As Fire Season Approaches, COVID-19 Strains Mask Supplies

Mask distribution

Chani Bockwinkel/Mask Oakland

A volunteer places places an N95 mask on a woman. Courtesy Mask Oakland

The last few years’ fires are all blurring into one for Jessica Tovar, an Oakland resident and advocate at the nonprofit Local Clean Energy Alliance, a renewable energy advocacy group.

“I had an office that you could see the port of Oakland from, and in those times, you could not see the port because the smoke was so thick,” she said. Oakland was among the worst-hit cities when smoke from the 2017 Tubbs wildfires spread to the areas around San Francisco Bay, lowering air quality to levels comparable to Beijing, some of the worst in the world.

As California’s fall wildfire season approaches, mask shortages mean Oakland residents are at risk of exposure to both coronavirus and to toxic smoke. Tovar, who frequently interacts with underserved Oakland residents, echoed the concerns of advocacy organizations that distribute masks. They warn that groups in Oakland often left without access to protective masks — people with respiratory conditions, non-English speaking households and homeless residents — could face dangerous levels of air pollution.

“We’re dealing with multiple crises that require a specific thing in order to survive or not become ill,” said Tovar. “And the access to that is pretty much zero at this point.”

The Bay Area Air Quality Management District did not dispute that N95 masks are in short supply, but argued that they don’t provide effective protection for the general public from wildfire smoke. Other government agencies say N95s, which filter harmful particles from wildfire smoke, should be adopted under certain circumstances. For example, the state Occupational Safety and Health Occupational Standards Board proposed a rule in April requiring employers to provide outdoor workers with N95s in the case of wildfires.

Rising prices and demand could create substantial hurdles to getting masks in the hands of unsheltered local residents.

Challenges of acquiring masks

N95 masks are the protection of choice for many groups because they are capable of filtering out dangerous small particles in wildfire smoke known as PM 2.5, which are fine enough that human lungs absorb them along with oxygen. Those properties also make N95s effective against COVID-19, leading to a surge in demand for N95s earlier this year.

The masks have been a standard item issued by local governments and nonprofits for several years. In 2018, Oakland gave out 1,400 N95 masks that were donated by a construction company, while Health Care for the Homeless distributed 5,500 to encampments through partners including Mask Oakland. Mask Oakland, a nonprofit founded in response to the 2017 wildfires, distributed more than 100,000 N95s to fire zones across Northern California that year.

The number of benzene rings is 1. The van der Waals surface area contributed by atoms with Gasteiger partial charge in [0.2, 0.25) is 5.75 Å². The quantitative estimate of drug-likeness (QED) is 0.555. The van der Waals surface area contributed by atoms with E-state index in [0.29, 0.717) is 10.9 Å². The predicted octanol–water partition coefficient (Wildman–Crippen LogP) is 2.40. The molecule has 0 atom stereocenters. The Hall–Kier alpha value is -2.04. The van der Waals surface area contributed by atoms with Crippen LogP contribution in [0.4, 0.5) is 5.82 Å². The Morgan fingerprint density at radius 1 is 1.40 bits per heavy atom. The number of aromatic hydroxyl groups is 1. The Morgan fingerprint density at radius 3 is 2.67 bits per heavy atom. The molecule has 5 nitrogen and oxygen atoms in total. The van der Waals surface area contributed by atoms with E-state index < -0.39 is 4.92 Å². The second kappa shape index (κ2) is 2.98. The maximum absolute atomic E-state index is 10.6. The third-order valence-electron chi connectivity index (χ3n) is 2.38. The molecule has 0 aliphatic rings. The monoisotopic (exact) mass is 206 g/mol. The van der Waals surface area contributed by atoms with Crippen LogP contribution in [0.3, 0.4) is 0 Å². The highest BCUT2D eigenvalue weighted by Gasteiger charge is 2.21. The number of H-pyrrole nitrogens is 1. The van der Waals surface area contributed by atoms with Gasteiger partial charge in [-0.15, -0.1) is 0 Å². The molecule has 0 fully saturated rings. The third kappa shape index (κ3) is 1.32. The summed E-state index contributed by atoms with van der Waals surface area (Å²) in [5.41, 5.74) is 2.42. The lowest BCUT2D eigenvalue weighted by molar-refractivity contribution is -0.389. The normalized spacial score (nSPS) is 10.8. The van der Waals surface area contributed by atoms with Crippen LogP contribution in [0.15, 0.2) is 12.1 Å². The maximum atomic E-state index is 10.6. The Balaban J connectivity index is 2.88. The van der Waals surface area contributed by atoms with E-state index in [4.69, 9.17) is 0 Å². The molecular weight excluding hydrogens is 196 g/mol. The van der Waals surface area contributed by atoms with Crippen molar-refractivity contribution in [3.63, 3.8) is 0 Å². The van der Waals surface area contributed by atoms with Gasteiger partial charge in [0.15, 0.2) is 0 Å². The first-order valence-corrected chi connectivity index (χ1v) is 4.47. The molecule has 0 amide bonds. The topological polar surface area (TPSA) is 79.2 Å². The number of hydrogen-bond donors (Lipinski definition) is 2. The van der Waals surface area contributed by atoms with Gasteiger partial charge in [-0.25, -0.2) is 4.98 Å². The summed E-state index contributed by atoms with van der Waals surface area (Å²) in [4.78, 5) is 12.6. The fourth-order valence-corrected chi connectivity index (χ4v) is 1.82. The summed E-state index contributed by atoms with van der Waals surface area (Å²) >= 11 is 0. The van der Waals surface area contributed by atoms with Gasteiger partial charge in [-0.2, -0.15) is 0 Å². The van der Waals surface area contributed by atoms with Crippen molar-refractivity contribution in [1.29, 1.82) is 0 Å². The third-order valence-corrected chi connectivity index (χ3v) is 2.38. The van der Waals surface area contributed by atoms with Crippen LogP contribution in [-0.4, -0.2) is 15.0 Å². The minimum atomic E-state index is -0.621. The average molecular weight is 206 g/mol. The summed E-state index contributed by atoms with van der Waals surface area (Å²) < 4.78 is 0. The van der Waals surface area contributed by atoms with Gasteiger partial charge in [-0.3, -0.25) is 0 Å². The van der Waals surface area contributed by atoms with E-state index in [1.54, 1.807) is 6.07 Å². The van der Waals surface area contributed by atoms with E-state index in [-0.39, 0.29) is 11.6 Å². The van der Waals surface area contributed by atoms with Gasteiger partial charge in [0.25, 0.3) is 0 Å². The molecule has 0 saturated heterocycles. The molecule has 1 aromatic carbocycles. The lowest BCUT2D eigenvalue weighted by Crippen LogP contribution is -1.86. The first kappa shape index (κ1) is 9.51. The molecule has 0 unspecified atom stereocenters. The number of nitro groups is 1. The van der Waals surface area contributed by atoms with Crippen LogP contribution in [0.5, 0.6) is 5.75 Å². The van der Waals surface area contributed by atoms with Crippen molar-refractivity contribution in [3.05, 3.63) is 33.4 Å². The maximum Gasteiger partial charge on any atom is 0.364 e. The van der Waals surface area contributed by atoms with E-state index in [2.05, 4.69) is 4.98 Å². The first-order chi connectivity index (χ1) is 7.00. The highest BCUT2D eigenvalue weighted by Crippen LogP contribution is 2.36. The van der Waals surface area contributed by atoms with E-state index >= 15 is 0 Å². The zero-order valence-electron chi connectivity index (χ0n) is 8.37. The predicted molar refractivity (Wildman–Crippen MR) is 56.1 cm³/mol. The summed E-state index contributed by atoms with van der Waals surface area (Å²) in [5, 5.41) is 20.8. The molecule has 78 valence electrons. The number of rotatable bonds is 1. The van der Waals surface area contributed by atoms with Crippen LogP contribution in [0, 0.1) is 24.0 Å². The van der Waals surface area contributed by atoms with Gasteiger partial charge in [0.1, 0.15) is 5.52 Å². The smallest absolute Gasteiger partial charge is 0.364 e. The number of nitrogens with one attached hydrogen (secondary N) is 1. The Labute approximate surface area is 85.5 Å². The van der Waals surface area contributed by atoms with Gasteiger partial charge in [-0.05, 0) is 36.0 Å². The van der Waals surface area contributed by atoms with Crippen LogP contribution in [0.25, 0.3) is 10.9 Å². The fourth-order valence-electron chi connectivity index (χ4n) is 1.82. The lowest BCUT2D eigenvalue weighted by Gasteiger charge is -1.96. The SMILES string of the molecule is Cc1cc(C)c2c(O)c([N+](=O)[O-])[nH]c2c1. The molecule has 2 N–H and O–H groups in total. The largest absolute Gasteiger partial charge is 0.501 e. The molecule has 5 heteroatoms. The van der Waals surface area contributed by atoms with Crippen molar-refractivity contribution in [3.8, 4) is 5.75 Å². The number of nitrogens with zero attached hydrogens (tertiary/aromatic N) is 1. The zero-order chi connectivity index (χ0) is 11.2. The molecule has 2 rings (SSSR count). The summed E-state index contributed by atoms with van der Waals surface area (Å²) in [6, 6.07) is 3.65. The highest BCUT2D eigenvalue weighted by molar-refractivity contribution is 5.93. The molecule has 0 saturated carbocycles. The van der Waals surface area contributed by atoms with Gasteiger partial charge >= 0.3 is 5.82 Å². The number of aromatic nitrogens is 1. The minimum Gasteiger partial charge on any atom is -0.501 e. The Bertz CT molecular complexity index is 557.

Mask distribution
Volunteers distribute masks in Oakland in 2018. Courtesy Mask Oakland

“I am not sure yet what we will be able to do this year given the focus on having N95 masks available for front line COVID response services workers,” said Lara Tannenbaum, a Human Services Department manager at Oakland city government.

Mask Oakland donated thousands of masks to public health agencies in this March when COVID-19 strained local hospital supplies of personal protective equipment. Now, as fire season approaches, the group is carrying out an inventory of its supplies and putting out calls for donations. Mask Oakland is also speaking to suppliers about how to get more masks.

N95s the organization had previously been able to buy for 50 cents now sell for $2 to $3 apiece due to COVID-19 demands, said co-founder Quinn Redwoods. “I’m a little bit in denial about how to operate.”

Impact on the most vulnerable

As fire season approaches, Redwoods is also concerned about what the effects will be for Oakland residents — including essential workers, low-income groups and particularly homeless individuals — without access to N95s. “The longer you’re outside, the longer you’re exposed to smoke during a fire and the more total exposure you have, and so of course, that means houseless and curbside communities,” said Redwoods, referring to people who sleep in vehicles or other non-fixed homes but who are not always counted among the homeless.

The number of people in need is on the rise. Homelessness was already soaring in Oakland before COVID-19 arrived. In 2019, a single-night street count found that homelessness had increased by 47% in the city compared with two years earlier. The same count found that 70% of homeless residents were Black, and a quarter had chronic health conditions.

Exposure to long periods or high volumes of smoke can lead to fatal asthma attacks for people who already have respiratory conditions, or to heart failure for people with underlying circulatory problems, according to the U.S. Environmental Protection Agency. Even for healthy adults, prolonged exposure can lead to respiratory or cardiac conditions later in life.

Redwoods said air quality and mask access issues feed into racial equality issues in Oakland, where Black and brown residents typically live in lower-income areas than average and experience higher levels of air pollution even without fires.

“If cities want to say that Black Lives Matter and paint things on their streets and on their walls,” said Redwoods, “they also need to understand that part of life is health, and Black health matters.”

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